Sunday, 26 February 2012


Following the tragic murder of Casey-Lyanne Kearny in Doncaster, Zoe Dudley, who organised a fund raising event, said it 'had been an emotional day. "People are happy to be participating in it and we can't believe how many people have come.We've all pulled together as a community."'

It does tend to be in tragic circumstances that the rewards and benefits of co-operatting come to the fore. Here, despite the sadcircumstances, Ms Dudley says "people are happy to be participating". So there motivation isn't money, and they're happy. So shouldn't these co-operative principles bee applied in normal or even happy circumstances?

Saturday, 18 February 2012


The subject of over-subscribed schools came up in conversation, followed swiftly by what makes a good school. I'm not going to spell out my entire thought process here, but just conclude what education would be like in an RBE.

At the moment good educators and good leaders of educators have an incentive to apply their skills in a comparatively small context. That incentive is of course money. In a sane world, the best educators and educational materials would be deployed as widely as possible so that the maximum number of people could benefit from them. Ted Talks and the Khan academy are two institutions that subscribe to his philosophy and act upon it, but there are many others.

If good education is channeled through a certain institution in a certain place, by certain people at a certain time, of course the availability is limited and - behold - competition for access to that education arises. In schools, admissions criteria are applied. In the state sector, the crow-flies distance from home to school is often used, causing people to try to live near the 'good' schools.

One element of a school that makes it good is its ethos. This is an abstract concept, and there should be no difficulty in school A  having the same ethos as school B. Another characteristic is leadership. To improve education generally in this attribute the leadership needs to be scaleable.

... to be continued (maybe)

Thursday, 16 February 2012

Double standards?

I hear it said fairly often that women/families who can't afford to bring up children should not have them. When I hear it, I cringe. Who has made it so that these families can't afford children? How do we know what genius will not be born if this socially Darwinistic rule is followed? What kind of species limits its own growth to account for the unequal distribution of wealth among its members? Will my English teacher forgive my string of rhetorical questions?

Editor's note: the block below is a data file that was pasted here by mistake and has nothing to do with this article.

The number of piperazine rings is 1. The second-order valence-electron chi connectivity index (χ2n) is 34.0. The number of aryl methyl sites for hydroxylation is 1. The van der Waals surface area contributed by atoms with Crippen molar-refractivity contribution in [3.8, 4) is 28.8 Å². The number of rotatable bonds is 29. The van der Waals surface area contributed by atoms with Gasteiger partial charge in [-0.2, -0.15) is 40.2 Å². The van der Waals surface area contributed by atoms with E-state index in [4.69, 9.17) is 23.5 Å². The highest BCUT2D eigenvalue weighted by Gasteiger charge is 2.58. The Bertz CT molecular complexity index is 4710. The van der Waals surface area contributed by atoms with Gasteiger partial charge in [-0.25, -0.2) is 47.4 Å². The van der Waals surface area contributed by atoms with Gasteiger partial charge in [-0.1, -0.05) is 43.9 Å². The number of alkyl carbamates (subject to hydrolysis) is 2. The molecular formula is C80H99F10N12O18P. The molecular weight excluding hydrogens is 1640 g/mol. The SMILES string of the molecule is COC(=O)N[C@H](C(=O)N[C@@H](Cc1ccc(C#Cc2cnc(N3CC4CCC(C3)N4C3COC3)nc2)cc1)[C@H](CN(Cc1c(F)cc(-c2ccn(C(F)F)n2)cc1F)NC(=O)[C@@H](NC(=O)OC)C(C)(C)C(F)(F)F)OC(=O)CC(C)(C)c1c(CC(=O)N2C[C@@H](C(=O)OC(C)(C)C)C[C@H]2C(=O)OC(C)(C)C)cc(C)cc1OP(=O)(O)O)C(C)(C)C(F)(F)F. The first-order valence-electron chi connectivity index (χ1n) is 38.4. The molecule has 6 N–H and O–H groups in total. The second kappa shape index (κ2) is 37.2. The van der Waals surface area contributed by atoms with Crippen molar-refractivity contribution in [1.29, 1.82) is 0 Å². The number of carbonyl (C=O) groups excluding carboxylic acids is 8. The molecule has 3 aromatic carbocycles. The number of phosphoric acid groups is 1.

In Lomdon's Metro free newspaper there was an article on 9 February 2012, which complained that women's career progress is hampered by the 'lack of affordable childcare'. The article did not say that these women should not have children if they can't afford them. Do they want subsidised child care? If so, how is it different for the taxpayer to pay a child carer to look after children than to pay a mother to look after her own children?

In an RBE, childen would be bought up optimally as far as possible. This surely has to mean quality time with mum and dad, even if professional carers are used. Those who care for children (or anyone vulnerable) are, I am confident, motivated by the good they are doing, not only the £ they can get.

Sunday, 12 February 2012


I have time for any world view that has the aim of ensuring that all humans' needs are met. If that is in itself socialism, then so be it. Or is a socialism just one way of trying to achieve this, alongside the free market economy? If the free market economy is not trying to reach this end, then it's pretty scary. Whose needs is it trying to meet, and am I included? Has it replaced / displaced this aim with theistic belief in competition in and of itself?